Your Deceptive Mind: A Scientific Guide to Critical Thinking Skills

by Steven Novella Other

What should you think? Who should you believe? Could you be deceiving yourself? These are questions that all critical thinkers of any age must constantly ask themselves. There is no more important skill in today's world than being able to think about, understand, and act on information in a way that is both effective and responsible. Critical thinking transforms you from a passive member of society into an active participant in the ideas and issues of the day. It empowers you to better understand nearly every single aspect of everyday life, from health and nutrition to science and technology to philosophical and spiritual belief systems. What's more: At no point in human history have we had access to so much information, with such relative ease, as we do in the 21st century. Information is literally everywhere around you; in newspapers and magazines, on the radio and television, and across the Internet. But as the amount of information out there increases, so too does the amount of misinformation. So it's more important than ever before to become a better critical thinker—someone who can analyze and construct arguments and arrive at more sound, more informed opinions. And the key to success lies in understanding the neuroscience behind how our thinking works—and goes wrong; mastering the fundamental skills behind logic, reasoning, and argumentation; avoiding common pitfalls and errors in thinking, such as logical fallacies and biases; and knowing how to distinguish good science from pseudoscience. All this and more you can find in the 24 rewarding lectures of Your Deceptive Mind: A Scientific Guide to Critical Thinking Skills. Dr. Steven Novella of the Yale School of Medicine—an academic neurologist, award-winning instructor, and public educator—equips you with the knowledge and techniques you need to become a savvier, sharper critical thinker in your professional and personal life. By immersing yourself in the science of cognitive biases and critical thinking, and by learning how to think about thinking (a practice known as metacognition), you'll gain concrete lessons for doing so more critically, more intelligently, and more successfully than ever before.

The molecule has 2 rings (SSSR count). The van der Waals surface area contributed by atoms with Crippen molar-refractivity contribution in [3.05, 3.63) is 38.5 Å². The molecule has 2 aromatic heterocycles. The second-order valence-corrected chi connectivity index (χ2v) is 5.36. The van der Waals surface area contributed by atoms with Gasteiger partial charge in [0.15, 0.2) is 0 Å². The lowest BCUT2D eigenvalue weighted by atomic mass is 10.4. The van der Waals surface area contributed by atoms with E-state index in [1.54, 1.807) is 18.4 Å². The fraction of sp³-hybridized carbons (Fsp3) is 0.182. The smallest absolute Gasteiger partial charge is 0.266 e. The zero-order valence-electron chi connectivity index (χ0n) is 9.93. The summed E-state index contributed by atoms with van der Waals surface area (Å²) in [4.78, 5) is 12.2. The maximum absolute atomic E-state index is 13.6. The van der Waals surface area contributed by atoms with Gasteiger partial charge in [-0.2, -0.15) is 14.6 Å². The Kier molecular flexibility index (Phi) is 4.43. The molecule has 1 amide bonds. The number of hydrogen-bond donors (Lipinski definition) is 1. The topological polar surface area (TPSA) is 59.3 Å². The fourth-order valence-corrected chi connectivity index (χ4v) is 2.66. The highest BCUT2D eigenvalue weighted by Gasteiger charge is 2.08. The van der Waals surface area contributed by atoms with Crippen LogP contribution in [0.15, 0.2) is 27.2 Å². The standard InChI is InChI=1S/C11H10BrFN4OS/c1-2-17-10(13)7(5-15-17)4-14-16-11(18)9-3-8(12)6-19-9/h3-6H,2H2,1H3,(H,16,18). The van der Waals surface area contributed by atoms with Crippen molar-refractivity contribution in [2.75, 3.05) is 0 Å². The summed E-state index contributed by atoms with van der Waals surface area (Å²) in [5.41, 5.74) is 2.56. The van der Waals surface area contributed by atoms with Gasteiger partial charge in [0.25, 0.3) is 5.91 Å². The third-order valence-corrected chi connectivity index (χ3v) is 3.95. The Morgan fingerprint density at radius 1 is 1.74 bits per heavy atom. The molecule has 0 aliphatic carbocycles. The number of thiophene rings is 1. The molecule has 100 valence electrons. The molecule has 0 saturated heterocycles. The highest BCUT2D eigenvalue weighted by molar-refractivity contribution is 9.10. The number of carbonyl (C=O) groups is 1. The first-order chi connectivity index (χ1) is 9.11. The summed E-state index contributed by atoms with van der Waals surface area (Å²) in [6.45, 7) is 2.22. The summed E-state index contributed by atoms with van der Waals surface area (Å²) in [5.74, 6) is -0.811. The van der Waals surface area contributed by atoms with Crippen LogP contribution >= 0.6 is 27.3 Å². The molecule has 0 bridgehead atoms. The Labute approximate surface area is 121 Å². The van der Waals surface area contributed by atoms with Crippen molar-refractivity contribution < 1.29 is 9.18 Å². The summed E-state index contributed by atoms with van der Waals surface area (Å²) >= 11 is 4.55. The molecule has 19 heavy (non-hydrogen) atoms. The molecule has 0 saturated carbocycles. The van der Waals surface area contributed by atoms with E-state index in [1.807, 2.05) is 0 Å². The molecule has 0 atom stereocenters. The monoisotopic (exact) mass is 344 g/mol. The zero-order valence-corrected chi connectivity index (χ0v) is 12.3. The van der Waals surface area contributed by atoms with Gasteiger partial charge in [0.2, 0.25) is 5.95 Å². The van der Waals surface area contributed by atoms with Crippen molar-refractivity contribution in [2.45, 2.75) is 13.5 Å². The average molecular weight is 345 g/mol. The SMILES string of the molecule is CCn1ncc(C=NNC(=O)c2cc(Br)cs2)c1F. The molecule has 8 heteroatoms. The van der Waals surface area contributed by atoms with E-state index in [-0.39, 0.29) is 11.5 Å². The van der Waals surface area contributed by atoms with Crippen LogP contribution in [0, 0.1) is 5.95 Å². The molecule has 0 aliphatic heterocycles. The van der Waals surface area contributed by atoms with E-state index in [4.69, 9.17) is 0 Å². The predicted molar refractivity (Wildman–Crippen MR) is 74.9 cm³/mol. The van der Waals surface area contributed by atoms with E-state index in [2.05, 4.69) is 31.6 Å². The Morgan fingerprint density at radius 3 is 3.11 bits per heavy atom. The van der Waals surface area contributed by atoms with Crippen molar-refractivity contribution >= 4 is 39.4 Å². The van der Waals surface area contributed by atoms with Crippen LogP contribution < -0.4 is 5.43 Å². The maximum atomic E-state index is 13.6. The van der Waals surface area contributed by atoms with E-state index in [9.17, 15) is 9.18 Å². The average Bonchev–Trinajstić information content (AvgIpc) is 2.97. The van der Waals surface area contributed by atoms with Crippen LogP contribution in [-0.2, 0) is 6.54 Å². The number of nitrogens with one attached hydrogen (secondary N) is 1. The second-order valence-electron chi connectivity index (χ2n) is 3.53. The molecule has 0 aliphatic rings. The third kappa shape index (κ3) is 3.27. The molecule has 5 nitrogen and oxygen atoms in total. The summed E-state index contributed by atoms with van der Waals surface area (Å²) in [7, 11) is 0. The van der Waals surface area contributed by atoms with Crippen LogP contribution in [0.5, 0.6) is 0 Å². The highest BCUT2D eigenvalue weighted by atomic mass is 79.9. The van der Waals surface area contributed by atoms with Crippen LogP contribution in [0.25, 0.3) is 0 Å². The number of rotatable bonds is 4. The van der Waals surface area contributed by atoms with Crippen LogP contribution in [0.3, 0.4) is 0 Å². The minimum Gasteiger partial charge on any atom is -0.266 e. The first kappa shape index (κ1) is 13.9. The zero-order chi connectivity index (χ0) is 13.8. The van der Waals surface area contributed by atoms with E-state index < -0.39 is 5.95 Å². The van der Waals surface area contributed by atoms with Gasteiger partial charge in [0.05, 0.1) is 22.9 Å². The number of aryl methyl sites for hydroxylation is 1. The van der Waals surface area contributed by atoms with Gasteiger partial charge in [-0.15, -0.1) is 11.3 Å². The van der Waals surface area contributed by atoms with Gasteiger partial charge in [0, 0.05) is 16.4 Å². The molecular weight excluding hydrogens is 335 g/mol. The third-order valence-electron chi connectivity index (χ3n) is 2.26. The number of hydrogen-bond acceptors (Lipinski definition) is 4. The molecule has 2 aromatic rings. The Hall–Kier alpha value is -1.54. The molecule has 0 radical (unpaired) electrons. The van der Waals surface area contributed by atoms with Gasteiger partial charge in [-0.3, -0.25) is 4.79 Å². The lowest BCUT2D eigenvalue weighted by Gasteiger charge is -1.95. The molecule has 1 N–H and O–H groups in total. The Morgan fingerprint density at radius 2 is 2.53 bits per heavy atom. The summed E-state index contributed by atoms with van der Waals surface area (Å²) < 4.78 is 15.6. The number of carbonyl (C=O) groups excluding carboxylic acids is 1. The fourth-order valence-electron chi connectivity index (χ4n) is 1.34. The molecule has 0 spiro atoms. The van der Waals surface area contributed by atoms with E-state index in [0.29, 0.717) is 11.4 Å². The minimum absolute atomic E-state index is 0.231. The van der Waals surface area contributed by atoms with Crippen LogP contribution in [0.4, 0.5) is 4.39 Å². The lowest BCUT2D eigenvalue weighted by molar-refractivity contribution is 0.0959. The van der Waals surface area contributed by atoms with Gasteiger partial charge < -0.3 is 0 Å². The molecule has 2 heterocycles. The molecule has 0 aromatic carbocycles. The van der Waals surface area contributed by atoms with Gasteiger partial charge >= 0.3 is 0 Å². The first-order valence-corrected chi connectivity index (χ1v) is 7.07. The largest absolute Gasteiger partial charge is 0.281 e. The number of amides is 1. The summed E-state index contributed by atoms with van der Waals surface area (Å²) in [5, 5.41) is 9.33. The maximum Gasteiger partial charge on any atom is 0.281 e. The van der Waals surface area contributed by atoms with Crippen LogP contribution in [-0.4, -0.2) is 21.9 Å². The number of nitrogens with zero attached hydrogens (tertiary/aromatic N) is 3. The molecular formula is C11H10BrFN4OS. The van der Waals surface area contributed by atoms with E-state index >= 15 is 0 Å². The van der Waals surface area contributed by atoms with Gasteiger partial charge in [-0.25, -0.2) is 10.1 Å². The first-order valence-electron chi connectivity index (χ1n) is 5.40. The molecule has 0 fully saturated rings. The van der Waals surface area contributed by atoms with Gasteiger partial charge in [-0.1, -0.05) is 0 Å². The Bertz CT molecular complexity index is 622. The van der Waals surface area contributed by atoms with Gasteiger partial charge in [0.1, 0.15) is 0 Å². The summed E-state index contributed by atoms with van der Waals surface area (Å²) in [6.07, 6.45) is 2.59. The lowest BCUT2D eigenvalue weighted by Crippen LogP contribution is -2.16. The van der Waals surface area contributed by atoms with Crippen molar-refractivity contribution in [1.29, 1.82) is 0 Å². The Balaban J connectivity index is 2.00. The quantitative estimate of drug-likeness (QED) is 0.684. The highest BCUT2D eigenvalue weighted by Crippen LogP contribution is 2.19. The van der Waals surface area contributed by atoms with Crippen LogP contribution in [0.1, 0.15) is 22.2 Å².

Additional Details

Resource Type
Print Status
In Print
Suggested Grades
7th - 12th
The Teaching Company


  • 1 The Necessity of Thinking About Thinking
  • 2 The Neuroscience of Belief
  • 3 Errors of Perception
  • 4 Flaws and Fabrications of Memory
  • 5 Pattern Recognition--Seeing What's Not There
  • 6 Our Constructed Reality
  • 7 The Structure and Purpose of Argument
  • 8 Logic and Logical Fallacies
  • 9 Heuristics and Cognitive Biases
  • 10 Poor at Probability--Our Innate Innumeracy
  • 11 Toward Better Estimates of What's Probable
  • 12 Culture and Mass Delusions
  • 13 Philosophy and Presuppositions of Science
  • 14 Science and the Supernatural
  • 15 Varieties and Quantity of Scientific Evidence
  • 16 Great Scientific Blunders
  • 17 Science Versus Pseudoscience
  • 18 The Many Kinds of Pseudoscience
  • 19 The Trap of Grand Conspiracy Thinking
  • 20 Denialism--Rejecting Science and History
  • 21 Marketing, Scams, and Urban Legends
  • 22 Science, Media, and Democracy
  • 23 Experts and Scientific Consensus
  • 24 Critical Thinking and Science In Your Life

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